Summer thunderstorm season is upon us and with those thunderstorms comes lightning. That’s why you need to know where to be – and where not to be – when you see those dark clouds or hear the rumble of thunder on the way.
Here are some of the worst places to be during a thunderstorm:
- Near a tree. When you’re caught outside during a thunderstorm, it’s tempting to hide under the first big thing you see. We feel safer when we’re not exposed (and being pelted with rain). But taking shelter near a tall, isolated tree is a terrible idea. The lightning can strike the tree and jump to you (a side flash). Plus, you run the serious risk of getting hit by a falling limb once a bolt has made contact.
- On a golf course. The beauty of a golf course is in its wide, open spaces. Unfortunately for golfers, lightning is just as enthusiastic about a golf course’s charms. An empty field except for a few people with raised metal clubs? If you are on the links when you hear the first rumbles of thunder, head indoors ASAP. The shelter on the golf courses are meant for protection from rain and sun, not lightning, and they aren’t a safe place to wait out a storm.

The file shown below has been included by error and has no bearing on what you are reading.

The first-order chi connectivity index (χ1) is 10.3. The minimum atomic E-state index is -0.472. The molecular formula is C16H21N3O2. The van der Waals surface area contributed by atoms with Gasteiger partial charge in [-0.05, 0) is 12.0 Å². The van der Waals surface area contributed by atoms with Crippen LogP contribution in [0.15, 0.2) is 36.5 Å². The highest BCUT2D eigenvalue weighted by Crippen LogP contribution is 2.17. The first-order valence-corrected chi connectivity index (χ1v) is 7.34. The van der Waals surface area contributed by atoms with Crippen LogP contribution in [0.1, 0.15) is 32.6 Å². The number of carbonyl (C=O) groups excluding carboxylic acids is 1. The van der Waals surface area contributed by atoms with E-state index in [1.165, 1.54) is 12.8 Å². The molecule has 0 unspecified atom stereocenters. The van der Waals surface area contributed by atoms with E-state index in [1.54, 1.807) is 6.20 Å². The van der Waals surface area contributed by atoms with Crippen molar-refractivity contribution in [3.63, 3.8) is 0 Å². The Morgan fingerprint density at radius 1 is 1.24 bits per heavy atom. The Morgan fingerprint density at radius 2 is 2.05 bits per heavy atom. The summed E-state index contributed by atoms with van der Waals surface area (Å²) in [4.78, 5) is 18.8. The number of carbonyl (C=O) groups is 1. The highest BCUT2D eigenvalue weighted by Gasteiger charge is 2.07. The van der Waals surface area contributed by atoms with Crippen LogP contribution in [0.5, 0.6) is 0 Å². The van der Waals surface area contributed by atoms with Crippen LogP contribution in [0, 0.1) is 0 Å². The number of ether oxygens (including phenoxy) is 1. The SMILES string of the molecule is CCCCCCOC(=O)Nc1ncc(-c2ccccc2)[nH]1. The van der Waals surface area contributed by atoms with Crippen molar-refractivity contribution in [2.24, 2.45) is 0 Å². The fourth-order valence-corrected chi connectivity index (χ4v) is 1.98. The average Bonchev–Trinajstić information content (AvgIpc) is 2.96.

- On a small boat. When you see dark towering clouds topped with an anvil shape, get off the water – and fast! Not all boats are created equal, Sailboats are possibly the worst kind of vessel to be aboard in a thunderstorm – there’s a tall mast and no cabin. Metal ships can dissipate the electric charge of a lightning bolt fairly quickly. Wood and fiberglass boats need a lightning protection system (LPS). An LPS doesn’t keep a strike from happening, but it can protect the people in the vessel, as well as the boat’s instruments.
- In your yard. Being at home is not the same as being in your home, as far as lightning safety goes. People are stuck by lightning and killed each year in their own yards. Even in your home, you’re not entirely safe. Experts recommend staying out of the bath and shower and not using your land-line phone or any electrical appliances. Electricity can travel through your land-line, plumbing or any wires and shock you.
- In an open field. Baling hay. Feeding livestock. Herding cattle. These are just some of the activities people were engaged in when struck by lightning and killed last year. All of these fatalities occurred in open fields. Some people were doing farm work; others were engaging in leisure activities. Lightning deaths on soccer fields are, unfortunately, not uncommon in this category.
Really there is only one safety rule – when thunder roars, go indoors. Homes and buildings that have plumbing and wiring are very safe, because the lightning current will tend to travel through those conduits.